CEMETERY (Campbellsville Pike 1 mile south of Southport), MAURY COUNTY, TENNESSEE
Newton Harvey Matthews was born on 7 Jul 1810 in N. C. & came early to Maury County. He married Eliza L. Mack and they were parents to at least eight children.
Three of his sons served in the Confederate Army during the Civil War. The homeplace of Mr. Matthews was prominently located on one of the best roads between Columbia and Alabama (part of what is today Campbellsville's Pike). This made his place very visible during the ebb and flow of the Civil War. Mr. Matthews was a member of the Home Guard during the period when the county was trying to prepare to defend itself and, when Union forces occupied the area, he was much persecuted. Arrested and forced to walk most of the way to Nashville, imprisoned for some months without trial, property confiscated and his life threatened. However Mr. Matthews did not waver in his sympathies toward the South. It was while he was in prison that he contracted an illness that brought on his eventual death. He died on 21 Mar 1886.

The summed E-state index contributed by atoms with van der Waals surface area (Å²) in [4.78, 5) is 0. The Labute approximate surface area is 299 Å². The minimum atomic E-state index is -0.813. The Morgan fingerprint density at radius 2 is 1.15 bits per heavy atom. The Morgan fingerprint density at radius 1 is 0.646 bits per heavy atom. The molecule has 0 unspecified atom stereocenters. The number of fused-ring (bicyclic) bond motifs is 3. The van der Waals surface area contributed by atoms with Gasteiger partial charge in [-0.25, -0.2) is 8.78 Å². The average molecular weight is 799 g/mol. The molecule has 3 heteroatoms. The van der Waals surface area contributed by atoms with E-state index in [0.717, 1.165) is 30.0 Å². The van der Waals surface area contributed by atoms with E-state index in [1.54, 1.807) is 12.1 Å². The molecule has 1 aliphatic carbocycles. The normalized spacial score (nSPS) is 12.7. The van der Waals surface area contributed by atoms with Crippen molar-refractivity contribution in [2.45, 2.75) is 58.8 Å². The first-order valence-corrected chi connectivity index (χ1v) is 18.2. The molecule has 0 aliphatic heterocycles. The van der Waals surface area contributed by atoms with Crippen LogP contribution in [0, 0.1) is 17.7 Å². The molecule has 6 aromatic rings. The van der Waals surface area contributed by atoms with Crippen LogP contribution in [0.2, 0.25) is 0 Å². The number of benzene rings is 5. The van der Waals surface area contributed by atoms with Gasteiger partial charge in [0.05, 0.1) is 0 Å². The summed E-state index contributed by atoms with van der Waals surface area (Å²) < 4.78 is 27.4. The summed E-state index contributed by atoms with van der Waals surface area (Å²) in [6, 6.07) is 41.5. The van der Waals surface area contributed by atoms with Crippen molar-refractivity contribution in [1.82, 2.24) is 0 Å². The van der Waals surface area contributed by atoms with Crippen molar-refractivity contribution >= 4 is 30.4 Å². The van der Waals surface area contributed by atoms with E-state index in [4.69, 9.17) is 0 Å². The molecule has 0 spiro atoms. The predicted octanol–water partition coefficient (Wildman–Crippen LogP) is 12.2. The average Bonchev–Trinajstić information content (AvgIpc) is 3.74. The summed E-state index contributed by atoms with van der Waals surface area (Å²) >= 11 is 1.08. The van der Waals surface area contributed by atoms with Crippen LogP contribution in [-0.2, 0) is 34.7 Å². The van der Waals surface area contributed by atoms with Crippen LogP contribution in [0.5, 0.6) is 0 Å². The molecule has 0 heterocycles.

Newton Harvey Matthews was born July 7, 1810 in North Carolina. He was a descendant of Samuel Stewart Matthews from Bellymacasheen, Down Co., Ireland. Before his marriage he traveled over thirteen states, mostly as a dealer in clocks. He spent time with a surveying party which was dividing MS into sections among the Indians. In 1835 he settled on a farm about 400 acres near Columbia, Maury Co., TN. He married Eliza Louiza Mack daughter of William Mack and Mary "Polly" Blair Mack on February 2, 1835 in Maury Co., TN. He acted as an overseer of the farm, because he was blind in one eye. He was a hard working, frugal man. In politics he was an old line Whig, and first voted for the Union. However, when Lincoln called up the troops to fight the South, he supported the Confederate cause. His property was taken over by Union Army and they threatened to burn his house down and took him prisoner to Nashville. He was forced to walk to Nashville while one of his former slaves rode his horse. He spent three months in prison without any charges, and was released without trial. During his imprisonment he contracted heart disease from which he never fully recovered. He was a member of the Cumberland Presbyterian Church. He died March 21, 1886 and is buried in the Matthews Cemetery in Maury Co., TN.